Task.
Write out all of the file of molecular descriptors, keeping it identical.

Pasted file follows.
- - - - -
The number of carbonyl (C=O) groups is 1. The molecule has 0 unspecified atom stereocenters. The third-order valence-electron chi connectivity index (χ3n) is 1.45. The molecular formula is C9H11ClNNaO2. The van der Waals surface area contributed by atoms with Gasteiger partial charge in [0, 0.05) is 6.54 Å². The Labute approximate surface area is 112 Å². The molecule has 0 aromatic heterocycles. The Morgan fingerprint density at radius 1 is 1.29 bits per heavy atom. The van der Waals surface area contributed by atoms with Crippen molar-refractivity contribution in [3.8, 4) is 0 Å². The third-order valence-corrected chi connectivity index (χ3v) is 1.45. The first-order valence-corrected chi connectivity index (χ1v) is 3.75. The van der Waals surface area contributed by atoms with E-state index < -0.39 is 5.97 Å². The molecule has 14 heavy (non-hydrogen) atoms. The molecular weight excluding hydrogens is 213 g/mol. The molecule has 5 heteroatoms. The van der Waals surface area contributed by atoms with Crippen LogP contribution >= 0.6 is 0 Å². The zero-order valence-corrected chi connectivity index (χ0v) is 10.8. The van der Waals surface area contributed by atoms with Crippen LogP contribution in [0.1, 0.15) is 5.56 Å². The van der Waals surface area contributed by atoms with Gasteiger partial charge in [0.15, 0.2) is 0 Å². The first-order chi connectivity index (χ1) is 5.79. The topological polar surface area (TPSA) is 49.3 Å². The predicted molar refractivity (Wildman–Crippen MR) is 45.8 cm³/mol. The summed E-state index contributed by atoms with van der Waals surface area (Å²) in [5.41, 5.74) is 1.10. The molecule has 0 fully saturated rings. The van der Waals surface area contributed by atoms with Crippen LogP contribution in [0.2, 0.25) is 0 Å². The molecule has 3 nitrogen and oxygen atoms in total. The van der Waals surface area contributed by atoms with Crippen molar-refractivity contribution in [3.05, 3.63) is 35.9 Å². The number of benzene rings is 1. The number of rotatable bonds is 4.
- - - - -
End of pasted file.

The number of carbonyl (C=O) groups is 1. The molecule has 0 unspecified atom stereocenters. The third-order valence-electron chi connectivity index (χ3n) is 1.45. The molecular formula is C9H11ClNNaO2. The van der Waals surface area contributed by atoms with Gasteiger partial charge in [0, 0.05) is 6.54 Å². The Labute approximate surface area is 112 Å². The molecule has 0 aromatic heterocycles. The Morgan fingerprint density at radius 1 is 1.29 bits per heavy atom. The van der Waals surface area contributed by atoms with Crippen molar-refractivity contribution in [3.8, 4) is 0 Å². The third-order valence-corrected chi connectivity index (χ3v) is 1.45. The first-order valence-corrected chi connectivity index (χ1v) is 3.75. The van der Waals surface area contributed by atoms with E-state index < -0.39 is 5.97 Å². The molecule has 14 heavy (non-hydrogen) atoms. The molecular weight excluding hydrogens is 213 g/mol. The molecule has 5 heteroatoms. The van der Waals surface area contributed by atoms with Crippen LogP contribution >= 0.6 is 0 Å². The zero-order valence-corrected chi connectivity index (χ0v) is 10.8. The van der Waals surface area contributed by atoms with Crippen LogP contribution in [0.1, 0.15) is 5.56 Å². The van der Waals surface area contributed by atoms with Gasteiger partial charge in [0.15, 0.2) is 0 Å². The first-order chi connectivity index (χ1) is 5.79. The topological polar surface area (TPSA) is 49.3 Å². The predicted molar refractivity (Wildman–Crippen MR) is 45.8 cm³/mol. The summed E-state index contributed by atoms with van der Waals surface area (Å²) in [5.41, 5.74) is 1.10. The molecule has 0 fully saturated rings. The van der Waals surface area contributed by atoms with Crippen LogP contribution in [0.2, 0.25) is 0 Å². The molecule has 3 nitrogen and oxygen atoms in total. The van der Waals surface area contributed by atoms with Crippen molar-refractivity contribution in [3.05, 3.63) is 35.9 Å². The number of benzene rings is 1. The number of rotatable bonds is 4.